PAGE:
The effect of single pyramidal neuron firing across and within layers in mouse V1 [article]

Jochen F Meyer, Peyman Golshani, Stelios Smirnakis
2017 bioRxiv   pre-print
The influence of cortical cell spiking activity on nearby cells has been studied extensively in vitro. Less is known, however, about the impact of single cell firing on local cortical networks in vivo. In a pioneering study, Kwan et al. (Kwan et al., 2012) reported that in mouse layer 2/3 (L2/3), under anesthesia, stimulating a single pyramidal cell recruits ~1.7% of neighboring pyramidal units. Here we employ two-photon calcium imaging, in conjunction with single-cell patch clamp stimulation,
more » ... o probe, in both the awake and lightly anesthetized states, how i) activating single L2/3 pyramidal neurons recruits neighboring units within L2/3 and from layer 4 (L4) to L2/3, and whether ii) activating single pyramidal neurons changes population activity in local circuit. To do this, it was essential to develop an algorithm capable of quantifying how sensitive the calcium signal is at detecting effectively recruited units (followers). This algorithm allowed us to estimate the chance of detecting a follower as a function of the probability that an epoch of stimulation elicits one extra action potential (AP) in the follower cell. Using this approach, we found only a small fraction (<0.75%) of L2/3 cells to be significantly activated within a radius of ~200 microns from a stimulated neighboring L2/3 pyramidal cell. This fraction did not change significantly in the awake versus the lightly anesthetized state, nor when stimulating L2/3 versus underlying L4 pyramidal neurons. These numbers are in general agreement with, though lower than, the percentage of neighboring cells (2.1%) reported by Kwan et al. to be activated upon stimulating single L2/3 pyramidal neurons under anesthesia (Kwan et al., 2012). Interestingly, despite the small number of individual units found to be reliably driven, we did observe a modest but significant elevation in aggregate population responses compared to sham stimulation. This underscores the distributed impact that single cell stimulation has on neighboring microcircuit responses, revealing only a small minority of relatively strongly connected partners.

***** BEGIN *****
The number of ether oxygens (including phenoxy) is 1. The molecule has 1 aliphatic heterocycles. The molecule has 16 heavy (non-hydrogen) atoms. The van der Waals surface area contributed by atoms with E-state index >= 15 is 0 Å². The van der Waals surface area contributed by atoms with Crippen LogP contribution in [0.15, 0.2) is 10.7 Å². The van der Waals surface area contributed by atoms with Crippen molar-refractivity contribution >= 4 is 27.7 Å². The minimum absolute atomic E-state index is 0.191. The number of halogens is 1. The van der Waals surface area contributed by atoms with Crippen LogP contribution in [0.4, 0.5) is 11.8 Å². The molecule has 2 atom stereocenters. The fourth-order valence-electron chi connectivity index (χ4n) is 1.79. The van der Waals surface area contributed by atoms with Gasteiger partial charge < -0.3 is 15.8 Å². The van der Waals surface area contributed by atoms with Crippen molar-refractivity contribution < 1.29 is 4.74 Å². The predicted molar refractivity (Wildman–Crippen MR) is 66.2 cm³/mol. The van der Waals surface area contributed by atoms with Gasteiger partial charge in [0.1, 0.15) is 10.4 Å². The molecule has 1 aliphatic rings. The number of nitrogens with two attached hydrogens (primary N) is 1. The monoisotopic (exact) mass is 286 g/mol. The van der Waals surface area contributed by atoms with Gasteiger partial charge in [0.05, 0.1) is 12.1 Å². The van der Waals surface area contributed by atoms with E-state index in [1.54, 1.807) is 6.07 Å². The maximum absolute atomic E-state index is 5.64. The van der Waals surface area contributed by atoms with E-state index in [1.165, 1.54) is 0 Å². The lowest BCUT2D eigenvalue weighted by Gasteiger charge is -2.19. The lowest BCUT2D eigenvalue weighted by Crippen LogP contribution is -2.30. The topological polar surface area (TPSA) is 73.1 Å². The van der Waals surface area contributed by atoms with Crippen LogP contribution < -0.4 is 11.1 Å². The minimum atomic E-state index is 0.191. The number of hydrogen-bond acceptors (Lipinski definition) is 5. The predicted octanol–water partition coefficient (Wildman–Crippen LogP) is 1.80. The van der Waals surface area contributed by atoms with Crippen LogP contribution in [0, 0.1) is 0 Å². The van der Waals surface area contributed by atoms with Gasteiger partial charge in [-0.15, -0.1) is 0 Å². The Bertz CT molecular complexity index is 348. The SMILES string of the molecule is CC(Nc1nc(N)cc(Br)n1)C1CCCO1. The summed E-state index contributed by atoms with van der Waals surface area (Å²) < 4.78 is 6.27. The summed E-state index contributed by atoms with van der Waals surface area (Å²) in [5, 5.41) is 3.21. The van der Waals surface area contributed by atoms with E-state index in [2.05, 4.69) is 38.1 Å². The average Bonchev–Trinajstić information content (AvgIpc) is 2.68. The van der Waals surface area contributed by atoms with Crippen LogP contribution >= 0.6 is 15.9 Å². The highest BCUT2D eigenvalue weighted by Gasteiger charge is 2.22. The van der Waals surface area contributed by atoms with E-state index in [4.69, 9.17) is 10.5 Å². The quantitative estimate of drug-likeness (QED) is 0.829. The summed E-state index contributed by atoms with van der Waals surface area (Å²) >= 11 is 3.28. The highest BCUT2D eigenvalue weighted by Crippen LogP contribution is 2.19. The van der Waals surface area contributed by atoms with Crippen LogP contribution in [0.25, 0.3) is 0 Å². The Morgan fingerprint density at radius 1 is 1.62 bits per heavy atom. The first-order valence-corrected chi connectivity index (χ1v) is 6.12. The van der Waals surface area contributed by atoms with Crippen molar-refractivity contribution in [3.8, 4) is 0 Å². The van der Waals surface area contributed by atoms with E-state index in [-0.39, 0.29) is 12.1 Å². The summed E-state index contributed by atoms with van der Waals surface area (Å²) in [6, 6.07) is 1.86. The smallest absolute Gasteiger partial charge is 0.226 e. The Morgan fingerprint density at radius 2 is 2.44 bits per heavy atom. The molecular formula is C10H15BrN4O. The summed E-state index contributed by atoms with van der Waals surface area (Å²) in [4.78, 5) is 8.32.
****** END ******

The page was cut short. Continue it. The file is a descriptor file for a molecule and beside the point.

doi:10.1101/232603 fatcat:l5rvrpx4ybhh3jgmfx5rvugrwy